Full Auto, also know as Inertia, was one of the first prototypes in development  (in 1997) at Pseudo Interactive and it’s interesting to notice that it had the same name of a game developed by the same company and released in 2006 for the XBOX 360.  Inertia was a car combat game too and we can wonder if this proto influenced somehow FA 360. As we can read in one of developers’s site, the game “… suffered from problems such as feature creep, code bloat, and scheduling overruns, and was eventually cancelled shortly after being featured at Microsoft’s Gamestock ’99 press event. However, the publisher was impressed enough with the potential shown by the game to continue their working relationship with Pseudo Interactive, which is how PI came to be one of the first third party developers working on a title for the XBox console…the title that would in the end be known as Cel Damage.

Some more info can be found in an old press-release:

Players maneuver futuristic combat vehicles and battle their way through the rich, alien and interactive world of “Full Auto,” an advanced 3-D vehicular shooter game. As a car-warrior for hire, gamers custom-build their battle cars and prepare for intense combat missions and death-match battles. Players pit their skills against evil corporate mercenaries or sophisticated mechs in either single-player or Internet multiplayer mode via the MSN™ Gaming Zone (http://www.zone.com/). Players succeed by increasing their wealth and improving their car in this intense, nonlinear action game.

Unrestrained gameplay. Players devise unique strategies on the fly, manage their resources carefully, and uncover hidden surprises in 27 interactive, unrestrained and highly replayable missions, battle arenas and racetracks.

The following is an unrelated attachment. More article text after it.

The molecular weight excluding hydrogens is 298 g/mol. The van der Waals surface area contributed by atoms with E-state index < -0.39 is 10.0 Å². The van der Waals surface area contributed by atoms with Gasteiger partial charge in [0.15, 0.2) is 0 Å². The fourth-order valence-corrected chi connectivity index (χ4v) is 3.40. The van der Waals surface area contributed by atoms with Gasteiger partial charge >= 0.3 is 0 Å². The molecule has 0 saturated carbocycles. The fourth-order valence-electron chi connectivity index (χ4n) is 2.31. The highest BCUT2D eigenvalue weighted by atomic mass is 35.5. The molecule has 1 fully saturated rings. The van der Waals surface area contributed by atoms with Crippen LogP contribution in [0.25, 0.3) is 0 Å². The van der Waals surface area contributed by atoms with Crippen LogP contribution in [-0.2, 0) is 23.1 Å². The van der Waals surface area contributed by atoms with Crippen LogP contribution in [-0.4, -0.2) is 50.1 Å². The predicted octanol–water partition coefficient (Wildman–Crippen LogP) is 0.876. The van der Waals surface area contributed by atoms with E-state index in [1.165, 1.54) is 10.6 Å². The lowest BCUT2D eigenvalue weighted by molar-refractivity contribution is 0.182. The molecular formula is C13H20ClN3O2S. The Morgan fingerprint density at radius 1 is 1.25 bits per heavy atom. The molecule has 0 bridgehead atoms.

Customizable vehicles. Players design their battle vehicles from a large selection of options — cars, weapons, engines and accessories — to meet the challenges of precision driving and intense shooting battles.

Huge interactive environments. Players delve deep into the secrets of a strange alien planet as they progress through 17 challenging missions, including exploration, assassination, demolition and high-speed chases. Skills are honed in one of 10 arenas as users compete in events such as races, death-match combat, “Capture the Flag” and more. While a special tutorial mission makes gameplay easy to learn, “Full Auto” is difficult to master.

Thanks to Hey Hey and Vicente for the contributions!

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Banjo-Kazoomie [Xbox – Cancelled]

Banjo-Kazoomie was a prototype for the original Xbox which was started at Rare Ltd. in 2004. Players were able to construct their karts out of different parts, therefore after it was cancelled the concept may have evolved into Banjo-Kazooie: Nuts & Bolts, which was released on Xbox 360 four years later.

Brendan Gunn about this project:

“I’ve always wanted to do a racing game. I got to spend two weeks working on a prototype racing game for the Xbox. It was codenamed ‘Banjo-Kazoomie’, and it was a kind of kart racer, but you constructed the karts out of different parts, so I guess it was kind of a precursor to ‘Nuts & Bolts’. But for those two weeks I was doing the driving mechanics for it”

Special thanks to DKVine and RareMinion.com!

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Trail Blazer (Death Track) [GameBoy – Cancelled]

TrailBlazers, aka Death Track is a canceled and unreleased game being developed by Argonaut for the GameBoy. It’s currently unknown why this got canceled and unreleased. It was being licensed by Activision, but developed by the famous Argonaut Games, hence it being in wireframe 3D. This game takes a 3rd person approach to the track, and only offers one camera setting.  An interesting note is the combat elements in the game and the upgrade system before each race. You can purchase engine upgrades, homing missiles, oil slicks, mines, and the like. While in race, you can press select to rotate through your defenses, and press up on the D-Pad to deploy them. It feels like if the game had seen a release, it would have pushed the GB to it’s limits, as only Argonaut knew how to do.
If you are more questions, contact Digmac at obscuregamers.com or assemblergames.com

Thanks to Celine we can see a screenshot of Trail Blazer, found in Joypad magazine issue #8.